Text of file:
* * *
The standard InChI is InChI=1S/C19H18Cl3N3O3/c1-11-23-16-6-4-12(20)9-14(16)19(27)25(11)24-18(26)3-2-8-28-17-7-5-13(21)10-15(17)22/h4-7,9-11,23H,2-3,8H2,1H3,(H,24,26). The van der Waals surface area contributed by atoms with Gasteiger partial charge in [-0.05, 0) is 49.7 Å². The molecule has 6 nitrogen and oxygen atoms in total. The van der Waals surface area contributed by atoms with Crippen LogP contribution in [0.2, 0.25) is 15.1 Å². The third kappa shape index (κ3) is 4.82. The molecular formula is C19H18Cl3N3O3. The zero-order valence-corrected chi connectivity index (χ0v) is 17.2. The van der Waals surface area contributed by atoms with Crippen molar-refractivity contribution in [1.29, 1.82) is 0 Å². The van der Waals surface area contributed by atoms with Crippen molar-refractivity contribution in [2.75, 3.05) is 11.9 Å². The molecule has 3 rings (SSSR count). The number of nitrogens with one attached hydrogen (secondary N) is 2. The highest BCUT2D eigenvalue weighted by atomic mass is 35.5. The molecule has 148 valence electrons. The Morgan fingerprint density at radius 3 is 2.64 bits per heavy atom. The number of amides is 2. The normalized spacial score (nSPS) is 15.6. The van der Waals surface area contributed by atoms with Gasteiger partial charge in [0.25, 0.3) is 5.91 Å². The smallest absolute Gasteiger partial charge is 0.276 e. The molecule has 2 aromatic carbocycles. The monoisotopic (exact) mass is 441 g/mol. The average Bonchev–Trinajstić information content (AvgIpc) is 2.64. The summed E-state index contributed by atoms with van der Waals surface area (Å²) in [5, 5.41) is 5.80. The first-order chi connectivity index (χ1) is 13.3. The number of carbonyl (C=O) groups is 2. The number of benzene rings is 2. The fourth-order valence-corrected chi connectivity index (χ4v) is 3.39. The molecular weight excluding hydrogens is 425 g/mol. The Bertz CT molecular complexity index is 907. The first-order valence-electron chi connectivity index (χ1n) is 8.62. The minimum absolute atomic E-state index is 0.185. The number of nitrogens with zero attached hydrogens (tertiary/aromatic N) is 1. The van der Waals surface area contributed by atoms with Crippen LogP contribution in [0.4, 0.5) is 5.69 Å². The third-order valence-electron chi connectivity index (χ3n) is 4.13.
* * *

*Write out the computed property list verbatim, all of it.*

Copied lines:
The standard InChI is InChI=1S/C19H18Cl3N3O3/c1-11-23-16-6-4-12(20)9-14(16)19(27)25(11)24-18(26)3-2-8-28-17-7-5-13(21)10-15(17)22/h4-7,9-11,23H,2-3,8H2,1H3,(H,24,26). The van der Waals surface area contributed by atoms with Gasteiger partial charge in [-0.05, 0) is 49.7 Å². The molecule has 6 nitrogen and oxygen atoms in total. The van der Waals surface area contributed by atoms with Crippen LogP contribution in [0.2, 0.25) is 15.1 Å². The third kappa shape index (κ3) is 4.82. The molecular formula is C19H18Cl3N3O3. The zero-order valence-corrected chi connectivity index (χ0v) is 17.2. The van der Waals surface area contributed by atoms with Crippen molar-refractivity contribution in [1.29, 1.82) is 0 Å². The van der Waals surface area contributed by atoms with Crippen molar-refractivity contribution in [2.75, 3.05) is 11.9 Å². The molecule has 3 rings (SSSR count). The number of nitrogens with one attached hydrogen (secondary N) is 2. The highest BCUT2D eigenvalue weighted by atomic mass is 35.5. The molecule has 148 valence electrons. The Morgan fingerprint density at radius 3 is 2.64 bits per heavy atom. The number of amides is 2. The normalized spacial score (nSPS) is 15.6. The van der Waals surface area contributed by atoms with Gasteiger partial charge in [0.25, 0.3) is 5.91 Å². The smallest absolute Gasteiger partial charge is 0.276 e. The molecule has 2 aromatic carbocycles. The monoisotopic (exact) mass is 441 g/mol. The average Bonchev–Trinajstić information content (AvgIpc) is 2.64. The summed E-state index contributed by atoms with van der Waals surface area (Å²) in [5, 5.41) is 5.80. The first-order chi connectivity index (χ1) is 13.3. The number of carbonyl (C=O) groups is 2. The number of benzene rings is 2. The fourth-order valence-corrected chi connectivity index (χ4v) is 3.39. The molecular weight excluding hydrogens is 425 g/mol. The Bertz CT molecular complexity index is 907. The first-order valence-electron chi connectivity index (χ1n) is 8.62. The minimum absolute atomic E-state index is 0.185. The number of nitrogens with zero attached hydrogens (tertiary/aromatic N) is 1. The van der Waals surface area contributed by atoms with Crippen LogP contribution in [0.4, 0.5) is 5.69 Å². The third-order valence-electron chi connectivity index (χ3n) is 4.13.